Why Public Space Matters
Setha Low, Professor of Environmental Psychology, Anthropology and Geography and Director of the Public Space Research Group at the Graduate Center of the City University of New York. Research affiliate of the Center for the Future of Places, Stockholm, Sweden
Funding from the Center for the Future of Places was used to write a book proposal and complete four chapters of the final manuscript. Two presses have reviewed those chapters and both are interested in publishing it (Oxford University Press and MIT Press). The reviews from Oxford were outstanding and supported the plan to write a book that would reach a broad public. MIT Press suggested a more technical book for planner. Funding was also used to
complete the final edits on two books and to write two articles for publication.
This book aims to realign our urban priorities and demonstrate the psychological, social, infrastructural and environmental impact of public space. Public space was added to the New Urban Agenda passed by the United Nations in December 2016. The mandate now is to demonstrate the potential of this right, communicate its importance and support the planning, design, management, and funding of public space.
The first step is to make available evidence of why public space matters to individuals, neighborhoods, regions and states. The second step is to examine why some cities and towns are losing their historically valued public spaces—or not building new ones—due to a variety of encroachments including displacement by commercialization, private development, secured access and social exclusion. The final step is to identify what can be done at the grassroots level to promote public spaces through research and action, and globally through international groups working together on guidelines for the planning and design of integrated and inclusive public spaces.
The discussion is organized around four questions:
Part I answers the basic question “what is public space” from a historical, cultural and design point of view. It begins with a broad definition that includes neighborhood parks, plazas and libraries, but extends to the street system, waterways, transportation infrastructure and environmental linkages. Part II lays out why public space matters and highlights reasons why we should care. It looks at the psychological, social, environmental, economic and political outcomes of successful public spaces and how they produce a flourishing society through contributions to health and well-being; economic resilience and the informal economy; cultural heritage and collective memory; creativity, play and learning; environmental sustainability; and social justice.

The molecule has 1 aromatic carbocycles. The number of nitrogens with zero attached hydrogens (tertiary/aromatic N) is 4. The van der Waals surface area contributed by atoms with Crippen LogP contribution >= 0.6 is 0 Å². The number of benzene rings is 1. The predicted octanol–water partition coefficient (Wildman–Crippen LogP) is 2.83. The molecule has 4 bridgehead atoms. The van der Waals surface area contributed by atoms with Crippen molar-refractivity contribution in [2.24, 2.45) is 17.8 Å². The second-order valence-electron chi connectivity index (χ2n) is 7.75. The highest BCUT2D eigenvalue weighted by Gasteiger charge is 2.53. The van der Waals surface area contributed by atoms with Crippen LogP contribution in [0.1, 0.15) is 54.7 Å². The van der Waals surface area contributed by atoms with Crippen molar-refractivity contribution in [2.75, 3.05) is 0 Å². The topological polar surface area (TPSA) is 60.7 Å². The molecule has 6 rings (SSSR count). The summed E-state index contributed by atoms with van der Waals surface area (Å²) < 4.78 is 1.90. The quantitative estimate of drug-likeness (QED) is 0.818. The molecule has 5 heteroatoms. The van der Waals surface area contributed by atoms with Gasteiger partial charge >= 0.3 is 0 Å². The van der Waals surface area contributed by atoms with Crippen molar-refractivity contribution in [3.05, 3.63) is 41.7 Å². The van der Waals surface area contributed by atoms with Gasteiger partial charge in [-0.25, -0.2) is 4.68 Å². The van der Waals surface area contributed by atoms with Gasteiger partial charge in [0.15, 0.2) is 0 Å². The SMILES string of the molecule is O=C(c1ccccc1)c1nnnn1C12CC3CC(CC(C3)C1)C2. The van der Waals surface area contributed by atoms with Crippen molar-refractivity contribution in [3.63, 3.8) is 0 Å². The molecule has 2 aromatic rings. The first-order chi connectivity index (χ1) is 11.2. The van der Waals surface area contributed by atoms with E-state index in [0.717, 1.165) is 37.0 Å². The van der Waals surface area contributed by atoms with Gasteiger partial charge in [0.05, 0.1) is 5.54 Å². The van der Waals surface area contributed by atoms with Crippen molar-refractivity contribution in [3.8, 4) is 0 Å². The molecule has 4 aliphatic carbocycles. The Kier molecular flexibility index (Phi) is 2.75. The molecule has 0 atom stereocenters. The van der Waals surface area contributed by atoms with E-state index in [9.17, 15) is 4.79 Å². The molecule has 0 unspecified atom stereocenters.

Part III pinpoints contemporary threats to public space and how they can be transformed into opportunities to revitalize and promote new uses. Part IV discusses what can be done to improve and protect public space in the future. It offers guidance on how to undertake grassroots research and utilize local knowledge to take back public space and contribute to a more vibrant and sustainable world.
Part I. Public Space Matters
Chapter 1. Public Space Contributes to a Flourishing Society: Contact, Connection and Culture
Chapter 2. What is Public Space?
Part II: Why Should We Care?
Chapter 3. Social Justice and Democratic Practices (Jones Beach)
Chapter 4. Cultural Continuity, Cultural Identity and Social Cohesion (Parque Central and Plaza de la Cultura, Battery Park City)
Chapter 5. Health, Well-being and Resilience (Walkway)
Chapter 6. Play and Creativity (NYC, Lake Welch, Panama City)
Chapter 7. Informal Economy and Social Capital (Moore Street Market, Street Vendors in Buenos Aires, Carteneros in Chile)
Chapter 8. Environmental Sustainability and Disaster Recovery (Fire Island, Puerto Rico, Andes)
Part III: Threats to Public Space
Chapter 9. The Fear of Others: Securitization
Chapter 10. Public Space and Urban Development: Privatization and Marketization
Part IV: What Can We Do About it?
Chapter 11. Ways to Learn About Public Space (TESS in Tompkins Square and City Park in Nairobi)
Chapter 12. Opportunities to Promote, Design and Protect Public Space